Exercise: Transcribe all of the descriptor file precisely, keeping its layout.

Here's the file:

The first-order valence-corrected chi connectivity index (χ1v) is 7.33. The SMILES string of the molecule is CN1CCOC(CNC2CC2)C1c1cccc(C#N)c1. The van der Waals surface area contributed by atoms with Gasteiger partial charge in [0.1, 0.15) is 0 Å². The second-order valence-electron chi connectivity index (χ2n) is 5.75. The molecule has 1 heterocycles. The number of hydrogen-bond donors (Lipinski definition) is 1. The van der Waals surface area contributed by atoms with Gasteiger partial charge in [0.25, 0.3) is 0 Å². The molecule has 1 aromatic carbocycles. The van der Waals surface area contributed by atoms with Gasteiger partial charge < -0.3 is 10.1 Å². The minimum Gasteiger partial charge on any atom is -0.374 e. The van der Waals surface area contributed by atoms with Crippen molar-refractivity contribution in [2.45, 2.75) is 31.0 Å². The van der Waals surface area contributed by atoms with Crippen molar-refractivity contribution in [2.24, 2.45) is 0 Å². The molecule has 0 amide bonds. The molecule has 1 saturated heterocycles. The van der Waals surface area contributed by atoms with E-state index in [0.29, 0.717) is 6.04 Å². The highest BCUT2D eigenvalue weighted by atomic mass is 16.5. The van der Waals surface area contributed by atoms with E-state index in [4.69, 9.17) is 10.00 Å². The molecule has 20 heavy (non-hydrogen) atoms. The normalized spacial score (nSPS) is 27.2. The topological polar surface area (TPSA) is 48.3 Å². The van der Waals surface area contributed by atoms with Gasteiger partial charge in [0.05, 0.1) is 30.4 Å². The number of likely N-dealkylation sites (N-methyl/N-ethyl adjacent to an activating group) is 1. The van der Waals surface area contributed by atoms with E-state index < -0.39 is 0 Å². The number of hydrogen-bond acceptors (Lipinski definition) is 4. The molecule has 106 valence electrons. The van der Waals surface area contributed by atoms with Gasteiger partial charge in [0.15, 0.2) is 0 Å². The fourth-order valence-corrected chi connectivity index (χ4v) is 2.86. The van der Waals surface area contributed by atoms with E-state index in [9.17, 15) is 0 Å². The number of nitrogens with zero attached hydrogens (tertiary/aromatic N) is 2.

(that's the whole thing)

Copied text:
The first-order valence-corrected chi connectivity index (χ1v) is 7.33. The SMILES string of the molecule is CN1CCOC(CNC2CC2)C1c1cccc(C#N)c1. The van der Waals surface area contributed by atoms with Gasteiger partial charge in [0.1, 0.15) is 0 Å². The second-order valence-electron chi connectivity index (χ2n) is 5.75. The molecule has 1 heterocycles. The number of hydrogen-bond donors (Lipinski definition) is 1. The van der Waals surface area contributed by atoms with Gasteiger partial charge in [0.25, 0.3) is 0 Å². The molecule has 1 aromatic carbocycles. The van der Waals surface area contributed by atoms with Gasteiger partial charge < -0.3 is 10.1 Å². The minimum Gasteiger partial charge on any atom is -0.374 e. The van der Waals surface area contributed by atoms with Crippen molar-refractivity contribution in [2.45, 2.75) is 31.0 Å². The van der Waals surface area contributed by atoms with Crippen molar-refractivity contribution in [2.24, 2.45) is 0 Å². The molecule has 0 amide bonds. The molecule has 1 saturated heterocycles. The van der Waals surface area contributed by atoms with E-state index in [0.29, 0.717) is 6.04 Å². The highest BCUT2D eigenvalue weighted by atomic mass is 16.5. The van der Waals surface area contributed by atoms with E-state index in [4.69, 9.17) is 10.00 Å². The molecule has 20 heavy (non-hydrogen) atoms. The normalized spacial score (nSPS) is 27.2. The topological polar surface area (TPSA) is 48.3 Å². The van der Waals surface area contributed by atoms with Gasteiger partial charge in [0.05, 0.1) is 30.4 Å². The number of likely N-dealkylation sites (N-methyl/N-ethyl adjacent to an activating group) is 1. The van der Waals surface area contributed by atoms with E-state index < -0.39 is 0 Å². The number of hydrogen-bond acceptors (Lipinski definition) is 4. The molecule has 106 valence electrons. The van der Waals surface area contributed by atoms with Gasteiger partial charge in [0.15, 0.2) is 0 Å². The fourth-order valence-corrected chi connectivity index (χ4v) is 2.86. The van der Waals surface area contributed by atoms with E-state index in [9.17, 15) is 0 Å². The number of nitrogens with zero attached hydrogens (tertiary/aromatic N) is 2.